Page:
As you can see from the configuration above, we can configure more than one action to be performed on traffic that matches a route map entry. You can find the order in which set actions are applied when multiple set statements are configured under a route map entry here.

To view our configuration, we can use the show route-map command:

To test this configuration, I will shut down the ISP1 router’s interface and then try to ping 8.8.8.8 from 192.168.10.0/24. Even though this traffic should normally be forwarded to ISP1, it should now be forwarded to ISP2 because of the “verify-availability” option.

After I shut down the ISP1 router’s interface, the ASA detects that the route is down:

However, the ping from 192.168.10.0/24 to 8.8.8.8 is still successful as discussed:

INSIDE#ping 8.8.8.8 repeat 2 source lo10
Type escape sequence to abort.
Sending 2, 100-byte ICMP Echos to 8.8.8.8, timeout is 2 seconds:
Packet sent with a source address of 192.168.10.1
!!
Success rate is 100 percent (2/2), round-trip min/avg/max = 20/22/24 ms
!
! ***Debug on ASA shows that the next configured next-hop is used ***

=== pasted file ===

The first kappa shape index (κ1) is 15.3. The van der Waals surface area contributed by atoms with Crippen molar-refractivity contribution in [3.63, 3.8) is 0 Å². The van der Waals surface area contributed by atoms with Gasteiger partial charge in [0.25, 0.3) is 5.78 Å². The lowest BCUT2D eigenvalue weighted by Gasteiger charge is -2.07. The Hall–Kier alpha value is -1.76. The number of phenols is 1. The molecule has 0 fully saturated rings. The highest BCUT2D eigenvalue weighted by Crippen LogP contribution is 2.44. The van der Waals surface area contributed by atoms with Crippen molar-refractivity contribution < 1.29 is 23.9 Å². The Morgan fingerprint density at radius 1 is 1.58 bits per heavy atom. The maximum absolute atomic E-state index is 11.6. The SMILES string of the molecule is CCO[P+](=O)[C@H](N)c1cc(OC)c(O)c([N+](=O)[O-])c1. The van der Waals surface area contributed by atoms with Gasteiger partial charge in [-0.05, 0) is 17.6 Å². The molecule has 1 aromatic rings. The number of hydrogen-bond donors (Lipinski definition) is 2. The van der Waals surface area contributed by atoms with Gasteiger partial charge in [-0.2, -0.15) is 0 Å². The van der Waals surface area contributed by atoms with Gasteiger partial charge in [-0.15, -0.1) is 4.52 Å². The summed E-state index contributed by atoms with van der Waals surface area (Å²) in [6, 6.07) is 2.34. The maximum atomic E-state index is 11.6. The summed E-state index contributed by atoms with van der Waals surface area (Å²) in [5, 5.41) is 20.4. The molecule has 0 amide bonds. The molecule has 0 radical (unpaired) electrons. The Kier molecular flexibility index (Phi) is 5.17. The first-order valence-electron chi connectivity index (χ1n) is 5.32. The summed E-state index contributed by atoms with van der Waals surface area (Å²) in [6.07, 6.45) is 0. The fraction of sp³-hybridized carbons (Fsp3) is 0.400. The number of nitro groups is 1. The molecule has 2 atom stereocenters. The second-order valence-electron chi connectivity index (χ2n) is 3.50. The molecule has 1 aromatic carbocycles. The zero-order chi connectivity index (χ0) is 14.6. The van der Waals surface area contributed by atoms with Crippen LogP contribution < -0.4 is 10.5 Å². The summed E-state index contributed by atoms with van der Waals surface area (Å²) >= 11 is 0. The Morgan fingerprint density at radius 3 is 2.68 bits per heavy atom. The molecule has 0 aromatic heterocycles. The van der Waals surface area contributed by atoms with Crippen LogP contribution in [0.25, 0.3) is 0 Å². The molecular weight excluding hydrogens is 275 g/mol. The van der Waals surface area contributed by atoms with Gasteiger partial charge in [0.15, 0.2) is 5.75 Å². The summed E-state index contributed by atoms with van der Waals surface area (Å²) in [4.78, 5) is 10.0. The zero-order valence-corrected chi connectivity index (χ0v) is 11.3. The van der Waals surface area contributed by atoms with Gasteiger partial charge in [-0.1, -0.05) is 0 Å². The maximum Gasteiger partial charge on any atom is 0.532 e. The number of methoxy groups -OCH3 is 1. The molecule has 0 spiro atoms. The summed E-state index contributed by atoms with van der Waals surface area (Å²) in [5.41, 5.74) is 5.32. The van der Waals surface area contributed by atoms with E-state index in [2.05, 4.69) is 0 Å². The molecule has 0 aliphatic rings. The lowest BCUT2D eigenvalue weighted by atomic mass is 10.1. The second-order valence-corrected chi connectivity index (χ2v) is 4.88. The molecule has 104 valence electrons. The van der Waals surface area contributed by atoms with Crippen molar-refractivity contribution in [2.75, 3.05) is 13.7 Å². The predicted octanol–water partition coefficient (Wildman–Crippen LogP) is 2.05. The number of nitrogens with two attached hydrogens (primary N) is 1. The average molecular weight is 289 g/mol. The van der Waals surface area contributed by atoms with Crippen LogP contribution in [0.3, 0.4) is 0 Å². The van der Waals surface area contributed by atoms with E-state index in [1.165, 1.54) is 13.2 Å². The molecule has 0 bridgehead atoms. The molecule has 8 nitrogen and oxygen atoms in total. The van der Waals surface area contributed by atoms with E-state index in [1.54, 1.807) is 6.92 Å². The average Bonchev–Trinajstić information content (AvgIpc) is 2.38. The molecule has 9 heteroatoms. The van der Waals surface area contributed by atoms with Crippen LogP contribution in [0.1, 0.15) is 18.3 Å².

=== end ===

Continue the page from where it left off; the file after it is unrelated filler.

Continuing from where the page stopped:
PBR-ASA(config)# pbr: policy based route lookup called for 192.168.10.1/11 to 8.8.8.8/0 proto 1 sub_proto 8 received on interface inside
pbr: First matching rule from ACL(1)
pbr: route map PBR, sequence 10, permit; proceed with policy routing
pbr: verified next-hop 41.1.1.1 state is DOWN
pbr: evaluating verified next-hop 41.2.2.1
pbr: policy based routing applied; egress_ifc = outside2 : next_hop = 41.2.2.1

On a final note, let me point out that traffic that does not match any entry in the route map or traffic that is permitted in an ACL but matches a deny entry of a route map is routed via the normal route lookup process.

For example, if we add a third internal network of 192.168.30.0/24, configure NAT for this network, and set the default route of the ASA via ISP1, this traffic will be forwarded to ISP1 because it won’t match any entry of the PBR route-map.